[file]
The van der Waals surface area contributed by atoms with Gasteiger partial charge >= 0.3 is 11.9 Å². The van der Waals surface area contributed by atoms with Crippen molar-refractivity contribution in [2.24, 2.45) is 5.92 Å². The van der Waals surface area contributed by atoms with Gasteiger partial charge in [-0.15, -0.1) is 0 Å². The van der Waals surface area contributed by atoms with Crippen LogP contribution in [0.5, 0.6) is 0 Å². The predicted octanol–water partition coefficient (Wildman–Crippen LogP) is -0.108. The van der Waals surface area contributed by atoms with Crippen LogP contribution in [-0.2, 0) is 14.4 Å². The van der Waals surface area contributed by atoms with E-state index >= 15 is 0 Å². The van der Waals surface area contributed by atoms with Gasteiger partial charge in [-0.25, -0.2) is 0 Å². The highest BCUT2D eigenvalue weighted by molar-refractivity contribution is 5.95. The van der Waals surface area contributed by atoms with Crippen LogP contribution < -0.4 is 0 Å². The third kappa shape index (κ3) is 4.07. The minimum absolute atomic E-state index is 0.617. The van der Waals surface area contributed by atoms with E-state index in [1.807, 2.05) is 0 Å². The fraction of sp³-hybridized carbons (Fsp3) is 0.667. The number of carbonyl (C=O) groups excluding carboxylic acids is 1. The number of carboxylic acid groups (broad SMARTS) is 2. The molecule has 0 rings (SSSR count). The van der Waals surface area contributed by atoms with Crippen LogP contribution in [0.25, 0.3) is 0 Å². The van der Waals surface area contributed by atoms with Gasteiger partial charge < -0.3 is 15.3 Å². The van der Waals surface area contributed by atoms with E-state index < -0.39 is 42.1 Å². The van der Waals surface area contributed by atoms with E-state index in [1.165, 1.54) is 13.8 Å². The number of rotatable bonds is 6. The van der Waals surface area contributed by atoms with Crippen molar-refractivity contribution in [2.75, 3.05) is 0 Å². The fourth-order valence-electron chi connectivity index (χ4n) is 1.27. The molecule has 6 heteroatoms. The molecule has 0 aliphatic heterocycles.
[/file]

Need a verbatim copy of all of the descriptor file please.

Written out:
The van der Waals surface area contributed by atoms with Gasteiger partial charge >= 0.3 is 11.9 Å². The van der Waals surface area contributed by atoms with Crippen molar-refractivity contribution in [2.24, 2.45) is 5.92 Å². The van der Waals surface area contributed by atoms with Gasteiger partial charge in [-0.15, -0.1) is 0 Å². The van der Waals surface area contributed by atoms with Crippen LogP contribution in [0.5, 0.6) is 0 Å². The predicted octanol–water partition coefficient (Wildman–Crippen LogP) is -0.108. The van der Waals surface area contributed by atoms with Crippen LogP contribution in [-0.2, 0) is 14.4 Å². The van der Waals surface area contributed by atoms with E-state index >= 15 is 0 Å². The van der Waals surface area contributed by atoms with Gasteiger partial charge in [-0.25, -0.2) is 0 Å². The highest BCUT2D eigenvalue weighted by molar-refractivity contribution is 5.95. The van der Waals surface area contributed by atoms with Crippen LogP contribution < -0.4 is 0 Å². The third kappa shape index (κ3) is 4.07. The minimum absolute atomic E-state index is 0.617. The van der Waals surface area contributed by atoms with E-state index in [1.807, 2.05) is 0 Å². The fraction of sp³-hybridized carbons (Fsp3) is 0.667. The number of carbonyl (C=O) groups excluding carboxylic acids is 1. The number of carboxylic acid groups (broad SMARTS) is 2. The molecule has 0 rings (SSSR count). The van der Waals surface area contributed by atoms with Crippen LogP contribution in [0.25, 0.3) is 0 Å². The van der Waals surface area contributed by atoms with Gasteiger partial charge < -0.3 is 15.3 Å². The van der Waals surface area contributed by atoms with E-state index < -0.39 is 42.1 Å². The van der Waals surface area contributed by atoms with E-state index in [1.165, 1.54) is 13.8 Å². The number of rotatable bonds is 6. The van der Waals surface area contributed by atoms with Crippen molar-refractivity contribution in [2.75, 3.05) is 0 Å². The fourth-order valence-electron chi connectivity index (χ4n) is 1.27. The molecule has 6 heteroatoms. The molecule has 0 aliphatic heterocycles.